Preventing Falls using Risk Management

Falling from height is the leading cause of fatal injuries in the workplace in the UK (Health & Safety Executive). In the 2019/20 reporting period, there were 29 fatalities in the UK as a result of falling from a height. In terms of nonfatal occupational injuries in the UK falling from height caused 8% of such incidents being the 5 th leading causal factor of such incidents in 2019/20.

The nature of the risk of working at height is such that the consequences of a fall from height are more likely to be more severe even if the height is considered to be relatively low.

The Process of risk management and control tends to focus more on reducing the likelihood of the manifestation of the risk rather than the potential consequences of the event. As for safety
practitioners, we may seek to reduce the level of risk of working at height through a comprehensive suite of control measures however the nature of the risk is such that the failure of these controls can be life changing or life-ending. As soon as we put ourselves in a position where we are working at height we are exposing ourselves to the potentially fatal consequences of acceleration at 9.8 m/s 2 due to gravity. Gravity cannot be eliminated or isolated and to risk managers, we must ensure that the activity is appropriately assessed, planned, managed, and controlled to prevent falls from height occurring.

Working at height covers an array of activities from the use of stepladders, ladders, or scaffolds for decorating or to undertake maintenance for example through to some of the more extreme
occupational activities such as high-rise construction or even cleaning skyscraper windows using abseiling equipment. Of course, the risk management process shall consider each activity on its merits and implement specific control measures accordingly.

Before considering the control measures we must understand that the risk of working at height has potentially fatal consequences. There is perhaps a paradox in play with how we view work at height. The risk of high-rise construction work may be starkly obvious yet we may be tempted to underestimate the severity of 10 minutes of non-routine repair work 3 meters up a ladder. Moreover, as work at height activities are often short and may be unplanned or nonroutine we may get lured into complacency when considering the risk of the activity. The likelihood of the risk of working 3m up a ladder for 10 minutes compared to 8 hours on the 20 th floor of a construction site is certainly reduced due to the limited time exposure to the risk nevertheless the potential consequence of the risk remains severe.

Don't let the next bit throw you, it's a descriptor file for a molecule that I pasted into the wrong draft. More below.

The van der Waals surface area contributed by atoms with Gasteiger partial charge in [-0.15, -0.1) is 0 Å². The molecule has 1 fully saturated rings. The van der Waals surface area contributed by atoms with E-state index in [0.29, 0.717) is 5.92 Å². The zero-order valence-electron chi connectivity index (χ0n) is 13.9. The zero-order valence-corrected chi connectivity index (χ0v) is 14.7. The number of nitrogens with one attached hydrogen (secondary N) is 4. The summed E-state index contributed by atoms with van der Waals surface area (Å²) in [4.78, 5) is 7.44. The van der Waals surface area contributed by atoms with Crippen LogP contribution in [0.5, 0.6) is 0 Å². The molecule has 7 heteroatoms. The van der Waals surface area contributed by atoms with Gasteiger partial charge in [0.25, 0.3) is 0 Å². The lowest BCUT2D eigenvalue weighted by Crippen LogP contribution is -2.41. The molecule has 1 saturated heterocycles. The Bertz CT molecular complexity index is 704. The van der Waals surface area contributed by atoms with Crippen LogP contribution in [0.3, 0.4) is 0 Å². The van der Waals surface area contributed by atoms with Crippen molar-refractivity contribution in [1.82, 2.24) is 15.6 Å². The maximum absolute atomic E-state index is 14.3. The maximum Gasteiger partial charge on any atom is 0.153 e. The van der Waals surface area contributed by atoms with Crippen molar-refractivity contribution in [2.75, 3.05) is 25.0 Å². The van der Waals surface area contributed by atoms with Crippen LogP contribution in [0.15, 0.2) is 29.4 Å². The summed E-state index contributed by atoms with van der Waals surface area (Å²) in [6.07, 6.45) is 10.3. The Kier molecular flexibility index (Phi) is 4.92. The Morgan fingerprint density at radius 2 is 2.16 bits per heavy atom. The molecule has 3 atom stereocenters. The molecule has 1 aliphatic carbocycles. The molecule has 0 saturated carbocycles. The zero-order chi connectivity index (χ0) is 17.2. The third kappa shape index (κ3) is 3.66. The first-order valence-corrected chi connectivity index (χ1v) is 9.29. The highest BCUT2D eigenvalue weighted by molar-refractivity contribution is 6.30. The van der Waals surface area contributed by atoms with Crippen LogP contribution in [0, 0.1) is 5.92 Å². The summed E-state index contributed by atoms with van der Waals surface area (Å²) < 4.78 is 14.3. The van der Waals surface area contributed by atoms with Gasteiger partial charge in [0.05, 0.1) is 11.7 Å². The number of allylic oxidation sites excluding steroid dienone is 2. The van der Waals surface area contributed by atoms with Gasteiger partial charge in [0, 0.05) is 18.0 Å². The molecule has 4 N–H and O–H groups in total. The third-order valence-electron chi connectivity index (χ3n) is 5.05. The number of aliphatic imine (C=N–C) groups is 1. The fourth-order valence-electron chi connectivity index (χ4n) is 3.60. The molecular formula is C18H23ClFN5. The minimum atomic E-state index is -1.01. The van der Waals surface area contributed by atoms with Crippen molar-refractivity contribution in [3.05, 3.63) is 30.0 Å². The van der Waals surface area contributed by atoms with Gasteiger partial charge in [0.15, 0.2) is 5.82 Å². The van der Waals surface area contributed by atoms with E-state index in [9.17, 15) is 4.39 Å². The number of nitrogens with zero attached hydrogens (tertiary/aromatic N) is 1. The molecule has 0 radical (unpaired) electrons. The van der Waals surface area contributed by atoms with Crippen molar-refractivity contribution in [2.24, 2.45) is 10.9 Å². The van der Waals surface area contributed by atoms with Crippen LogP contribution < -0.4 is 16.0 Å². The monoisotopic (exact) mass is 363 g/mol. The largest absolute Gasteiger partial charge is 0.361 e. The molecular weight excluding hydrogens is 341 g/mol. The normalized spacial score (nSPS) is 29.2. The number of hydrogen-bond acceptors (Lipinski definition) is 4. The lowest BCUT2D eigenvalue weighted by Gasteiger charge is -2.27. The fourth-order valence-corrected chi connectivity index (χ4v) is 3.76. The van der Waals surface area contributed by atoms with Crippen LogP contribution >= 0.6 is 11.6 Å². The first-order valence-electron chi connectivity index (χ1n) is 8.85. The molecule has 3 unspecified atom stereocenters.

The severity of the risk does not mean that the process of control needs to be overly complex or prohibitive to the activity. The key to success with risk management is often simply as overly complex requirements are more likely to be subject to circumvention and violation. There are simple, practical measures that can be taken to reduce the risk of falling from a height. The work must be properly planned and supervised; those undertaking the work must be properly trained and competent, and the correct tools and equipment for working at height must be available.

It is essential to take a sensible approach when considering control measures. When selecting our control measures we must consider the hierarchy of control. Gravity cannot be eliminated but if it is reasonably practicable to eliminate the need to work at height to complete the activity then we should do so. Beyond this for activities that demand working at height falls from height should be prevented through a suite of control measures.

If we cannot eliminate the activity perhaps the substitution of the equipment may provide better protection. This might mean using a step ladder instead of a ladder or a MEWP instead of a scaffold. Of course, when substituting equipment we need to consider if we are also substituting risks for new ones – working with a MEWP brings its own set of requirements and controls different from working on a scaffold.

The working environment should be engineered to ensure it is safe. For example, ensuring that scaffolding is constructed to the required standards, or appropriate edge protection is provided at exposed edges.

There is a suite of administrative control measures available to manage and control working at height. The organization should establish appropriate Standard Operating Procedures for the activity and may seek to implement a Permit To Work process dependent on the work at height activity and exposure. The activity can be managed to further reduce exposure and thus likelihood through job timing and job rotation. Essential to and underpinning all of these measures is to ensure that the people undertaking the activity have been appropriately and effectively trained and are competent to do the work and use the equipment.

Finally, we shall consider and implement the necessary PPE to prevent falls (e.g. footwear, gloves, etc) and consider the application of a Fall Arrest System if there is a fall from height. Careful consideration should be given when selecting the Fall Arrest System considering the activity and environment as well as the rescue plan to avoid suspension trauma.

Considering the risks associated with work at height and putting in place sensible and proportionate measures to manage them is an important part of working safely and preventing falls. A systematic and considered approach in recognizing the severity of the consequences of work at height and establishing a set of effective control measures should ensure that your organization effectively manages these activities and does not suffer the severe potential outcomes.

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